In early 1962 a local farmer, Mr. Barkowski, decided to excavate a pond on his property located in Clayton Twp., Genesee County, Michigan Sec. 31 T7N, R5e, Latitude 42 58' N, Long 83 58' W. contractor, Joe Heystek, first discovered the bones when his bulldozer hit a tusk at a depth of 12 feet in the calcareous clay. He stopped digging immediately and called Flint Junior College (as Mott Community College was named then). The mammoth skull was excavated on May 17, 1962 by Biology instructor Dr. George Buck and students from Flint Junior College. Specimens were sent to the University of Michigan to be radiocarbon dated and were later found to be 11,000 to 11,800 years old.

    In addition to the skull, two tusk (one 10 foot, 4 inches long), six ribs, and a number of vertebrae were found. It took six men to lift the skull out which is estimated at 500 lbs. This is an unusual find as mastodons are far more common in Michigan than mammoths, and this was the first example of a complete mammoth skull found in the area.

    Polished Slab
  • Donations

    The Chester H. Wilson Geology Museum is always happy to receive donations of fine mineral, rock or fossil specimens. No radioactive minerals accepted. Please read our donation policy for further details. Thank you for your interest!

    Donation Policy

    The Chester H. Wilson Geology Museum (subsequently referred to as the “Museum”) is a campus museum overseen by the Science & Mathematics Division at Mott Community College in Flint, Michigan. The Museum welcomes donations when the gifts will add to the educational mission of the Museum. Gifts are accepted only if they are useful to the collections and meet current collecting criteria. The acceptance or refusal of any object is partly based on the potential educational value of the specimen(s) as well as the current storage capacity of the Museum and exhibit space requirements of the donated materials. The Museum reserves the right to reject, prior to delivery, and to dispose of, after delivery, any material(s) deemed no longer appropriate for the collections.

    Gift Restrictions

    The Museum does not accept specimen(s) or material(s) with stipulations, restrictions, or specific conditions attached. The museum also does not accept hazardous materials such as radioactive minerals.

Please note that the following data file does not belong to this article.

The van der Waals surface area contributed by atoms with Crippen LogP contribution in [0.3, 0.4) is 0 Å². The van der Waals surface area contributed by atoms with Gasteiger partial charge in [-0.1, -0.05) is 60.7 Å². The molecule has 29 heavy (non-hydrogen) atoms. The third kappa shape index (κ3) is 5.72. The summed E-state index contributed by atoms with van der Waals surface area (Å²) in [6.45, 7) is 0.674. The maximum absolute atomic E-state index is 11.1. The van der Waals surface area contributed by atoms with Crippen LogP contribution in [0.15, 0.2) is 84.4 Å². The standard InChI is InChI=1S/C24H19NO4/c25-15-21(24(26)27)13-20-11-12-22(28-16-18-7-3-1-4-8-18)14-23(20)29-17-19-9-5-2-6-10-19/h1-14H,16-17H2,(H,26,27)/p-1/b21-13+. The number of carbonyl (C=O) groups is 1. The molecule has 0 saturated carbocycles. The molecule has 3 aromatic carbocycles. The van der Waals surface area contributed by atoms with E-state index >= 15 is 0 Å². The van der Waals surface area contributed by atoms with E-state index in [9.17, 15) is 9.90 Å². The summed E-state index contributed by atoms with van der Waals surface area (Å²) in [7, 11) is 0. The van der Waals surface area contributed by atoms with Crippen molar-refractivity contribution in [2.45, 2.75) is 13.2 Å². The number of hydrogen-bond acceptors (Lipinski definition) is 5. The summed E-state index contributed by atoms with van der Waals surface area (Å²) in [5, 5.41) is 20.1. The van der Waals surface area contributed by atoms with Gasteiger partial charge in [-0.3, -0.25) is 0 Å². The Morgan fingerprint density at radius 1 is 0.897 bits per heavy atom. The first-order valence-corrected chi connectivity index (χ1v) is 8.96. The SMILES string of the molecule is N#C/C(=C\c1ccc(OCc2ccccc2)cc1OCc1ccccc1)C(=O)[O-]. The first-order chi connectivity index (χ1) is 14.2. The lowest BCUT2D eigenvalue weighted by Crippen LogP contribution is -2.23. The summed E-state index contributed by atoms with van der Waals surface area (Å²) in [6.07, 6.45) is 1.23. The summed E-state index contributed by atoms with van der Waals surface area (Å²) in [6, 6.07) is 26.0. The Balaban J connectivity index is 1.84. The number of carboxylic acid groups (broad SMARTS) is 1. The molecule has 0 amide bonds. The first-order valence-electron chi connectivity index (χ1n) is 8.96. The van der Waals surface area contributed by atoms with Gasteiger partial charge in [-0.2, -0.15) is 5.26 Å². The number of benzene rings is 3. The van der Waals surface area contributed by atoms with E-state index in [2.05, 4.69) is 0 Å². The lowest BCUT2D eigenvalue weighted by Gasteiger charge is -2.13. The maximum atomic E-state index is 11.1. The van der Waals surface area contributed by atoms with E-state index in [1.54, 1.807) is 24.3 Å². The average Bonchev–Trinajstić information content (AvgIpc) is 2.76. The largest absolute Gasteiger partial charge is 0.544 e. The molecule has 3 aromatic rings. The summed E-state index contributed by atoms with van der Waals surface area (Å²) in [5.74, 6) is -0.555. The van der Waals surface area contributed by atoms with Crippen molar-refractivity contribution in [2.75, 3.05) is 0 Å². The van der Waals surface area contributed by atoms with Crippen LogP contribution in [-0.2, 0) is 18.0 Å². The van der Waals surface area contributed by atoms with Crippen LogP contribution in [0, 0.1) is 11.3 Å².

Donation Procedure

    Should you wish to donate any specimen(s) to the Museum, please contact the department Dean or museum Director in writing or by telephone prior to bringing in your intended donation. The staff may not be able to receive you or your object(s) if you have not already arranged a meeting time in advance.

    Should your specimen(s) meet the current collection criteria then it may be integrated into the Museum’s permanent collections. If your specimen(s) is determined to be of non-display quality, then we may add it to the college’s educational collections, which are used to teach students and/or the general public through hands-on learning. Sometimes objects offered for donation are rejected for various reasons such as the college already has a sufficient quantity of specimen(s) or material from a certain location.

    Please note:

    Objects are NOT accepted as long-term loans. Objects are NOT accepted with specific conditions attached. Hazardous objects or substances will NOT be accepted under any circumstances.

    If you are interested in offering any specimens or material(s) to the Chester H. Wilson Geology Museum please contact Todd Troutman or Sheila Swyrtek by mail, email or phone as listed below.

    Dean - Science and Mathematics

    Director

    Tax Information

    Gifts to the Museum may be tax deductible. Potential donors should consult their tax advisors for further information. If a tax deduction is planned, the donation must be appraised at the donor’s expense before being given to the Museum. The Museum or geology area faculty, as an interested party, may not provide a qualified appraisal of the value of the gifts.

    Gift Acknowledgment

    It is the Museum’s standard procedure to acknowledge all gifts in writing, unless the donor states that a formal acknowledgement is not necessary.

    Minature Mineral

Take a Geology class at MCC

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Director


April 19, 2019